observed, that the meeting at which the present petition was agreed to, was numerous, and that it had been convened by the high sheriff; but he disclaimed all the imputations which it cast upon that House, in keeping up an exorbitant expenditure, and an extravagant military establishment. He was certain that the petition did not speak the sentiments of nineteen-twentieths of the freeholders of Surrey. He believed that such a reform as was contemplated in the petition would be any thing but a remedy for the distresses under which the country laboured; for, if corruption were really the evil which existed, that evil would become a thousand times more formidable, if the representation should fall into the hands of those persons who were most desirous of the change.

Mr. Grey Bennet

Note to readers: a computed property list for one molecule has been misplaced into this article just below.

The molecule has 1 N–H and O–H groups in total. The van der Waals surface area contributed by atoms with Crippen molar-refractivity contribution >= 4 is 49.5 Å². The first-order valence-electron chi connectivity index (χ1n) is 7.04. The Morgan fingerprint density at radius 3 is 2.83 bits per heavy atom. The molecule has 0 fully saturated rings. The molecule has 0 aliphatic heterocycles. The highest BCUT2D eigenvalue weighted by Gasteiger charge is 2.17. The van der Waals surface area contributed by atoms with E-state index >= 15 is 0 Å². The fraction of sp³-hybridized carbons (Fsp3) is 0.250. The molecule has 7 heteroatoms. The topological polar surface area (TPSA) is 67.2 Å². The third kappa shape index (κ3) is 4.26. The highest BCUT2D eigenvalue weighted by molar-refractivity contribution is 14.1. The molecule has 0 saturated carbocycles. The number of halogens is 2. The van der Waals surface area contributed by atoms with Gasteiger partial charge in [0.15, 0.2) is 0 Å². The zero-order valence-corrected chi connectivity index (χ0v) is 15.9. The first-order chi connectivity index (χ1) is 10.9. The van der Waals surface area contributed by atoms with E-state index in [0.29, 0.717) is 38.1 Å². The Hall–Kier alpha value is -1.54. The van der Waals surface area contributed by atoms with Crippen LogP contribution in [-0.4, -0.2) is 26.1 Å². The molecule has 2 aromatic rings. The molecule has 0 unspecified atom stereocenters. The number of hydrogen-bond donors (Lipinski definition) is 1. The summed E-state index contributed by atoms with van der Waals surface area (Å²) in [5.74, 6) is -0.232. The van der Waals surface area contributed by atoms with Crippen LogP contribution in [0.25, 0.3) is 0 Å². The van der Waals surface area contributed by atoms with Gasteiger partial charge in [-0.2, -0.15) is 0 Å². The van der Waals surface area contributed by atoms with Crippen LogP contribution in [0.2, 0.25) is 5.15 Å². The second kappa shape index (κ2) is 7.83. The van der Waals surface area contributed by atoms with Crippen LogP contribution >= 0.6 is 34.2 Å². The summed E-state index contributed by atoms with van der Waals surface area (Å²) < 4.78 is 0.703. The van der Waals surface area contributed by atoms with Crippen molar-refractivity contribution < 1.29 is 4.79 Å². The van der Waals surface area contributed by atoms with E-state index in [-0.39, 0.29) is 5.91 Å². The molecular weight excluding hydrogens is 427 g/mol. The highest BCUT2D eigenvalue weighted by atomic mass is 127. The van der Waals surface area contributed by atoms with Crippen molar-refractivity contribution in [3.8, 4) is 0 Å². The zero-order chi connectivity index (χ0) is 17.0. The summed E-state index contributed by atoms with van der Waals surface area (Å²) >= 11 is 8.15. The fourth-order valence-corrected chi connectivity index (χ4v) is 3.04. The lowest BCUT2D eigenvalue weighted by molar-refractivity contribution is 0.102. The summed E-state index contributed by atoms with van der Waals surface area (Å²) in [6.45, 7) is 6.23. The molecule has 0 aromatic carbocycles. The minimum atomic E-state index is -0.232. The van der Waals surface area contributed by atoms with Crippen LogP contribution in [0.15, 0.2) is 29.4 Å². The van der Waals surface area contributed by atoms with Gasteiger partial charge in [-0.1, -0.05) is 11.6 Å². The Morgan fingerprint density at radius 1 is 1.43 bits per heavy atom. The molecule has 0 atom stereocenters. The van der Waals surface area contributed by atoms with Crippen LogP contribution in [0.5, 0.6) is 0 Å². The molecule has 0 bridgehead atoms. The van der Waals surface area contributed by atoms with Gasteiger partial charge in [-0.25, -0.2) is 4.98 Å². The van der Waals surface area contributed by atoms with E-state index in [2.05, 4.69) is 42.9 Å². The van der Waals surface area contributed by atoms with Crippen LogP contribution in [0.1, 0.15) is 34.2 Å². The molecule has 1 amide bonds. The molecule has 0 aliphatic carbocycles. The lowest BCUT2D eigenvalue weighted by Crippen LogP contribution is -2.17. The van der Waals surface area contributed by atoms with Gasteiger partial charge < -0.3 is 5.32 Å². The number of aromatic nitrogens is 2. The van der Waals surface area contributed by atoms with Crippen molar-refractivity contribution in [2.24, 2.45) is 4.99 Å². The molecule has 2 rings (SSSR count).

agreed, that the question of the currency, with reference to the existing agricultural distress, ought to be brought forward specifically in that House. His hon. friend, the member for Essex, would, before this, have submitted his motion on that important subject, if the delicate state of his health had not prevented him. He would not now go into that question; but he could not avoid expressing his astonishment, when he heard his hon. friend asserting, that he did not consider the distress which weighed heavily on the agriculturists, to have been, in any great degree, produced by the change in the currency. Was it possible, when the currency was raised from a depreciation of 40 or 50 per cent, and placed at par, that such a change could take place, without having a considerable effect on the property of the country? Transactions which had been carried on in one currency, were now to be paid in another—debts which had been contracted under a depreciated currency, were now to be paid in gold; and yet, to his utter astonishment, his hon. friend argued, that such a transition had produced no ill effect. He, however, was prepared to show, that it had operated a. depreciation of not less than 40 per cent. But, supposing it to be only 10 per cent, how could his hon. friend give his assent to a measure which imposed a tax of 10-per cent on every debtor; which added 10 per cent to the property of every creditor; which raised the value of every placeman's salary 10 per cent; which gave an addition of 10 per cent to that large class of persons who were creditors of the state, from the king on the throne to the lowest constable in the country? The House had proceeded, ignorantly and confidingly, in legislating on this subject. They began by supporting the measure proposed by Mr. Pitt in 1797; they had agreed to every measure which his successors had brought forward with respect to the currency; until, in 1812, they came to that memorable vote, by which they declared (O! wonderful wisdom of parliament!) that things which in the market were of different value, were equal in public estimation. They had stripped lord King of his property: and he doubted not, that the hon. member for Surrey, who now talked so feelingly about public spoliation, gave his assent to the measure under which that confiscation was effected, when parliament declared, that debts which were contracted to be paid at the rate of 1l. 1s. should be discharged at the rate of 14s. Parliament had been led to do this ignorantly and confidingly, but not dishonestly; but, having done it, they ought to look back to the want of knowledge and information which prevailed when they legislated on this subject; and, when they saw the overwhelming distress which that want of knowledge had caused, they ought to take into their serious consideration the means best calculated to remove or alleviate the existing evil. Parliament had been asked repeatedly to take this subject into its consideration. Committee after committee had sat, to inquire into the cause of agricultural distress, and one would suppose it to be almost impossible, that a question of such vital importance as the effect produced by the changes which had taken place in the currency, should not have been made the subject of investigation by some one of those committees. This had not been done; and certainly it was not wonderful, when they considered the rapid growth of intelligence throughout the country, arising from the dissemination of the debates of that House, and the publication of books out of it, if the people felt it necessary to discuss this question at public meetings, since parliament refused to entertain it. He, however, did not know a worse place for the discussion of such a question than a public meeting. It ought to be debated in parliament. But, if parliament would not do its duty, the people would do theirs. Certain he was, that not a public meeting would in future be held, at which this subject would not be taken into con- sideration. Though gentlemen might scout these opinions, and load those who held them with all the hard names they could think of; still he would prove, even against the authority of Mr. Mushett, that the substantial justice of the case rested with the petitioners.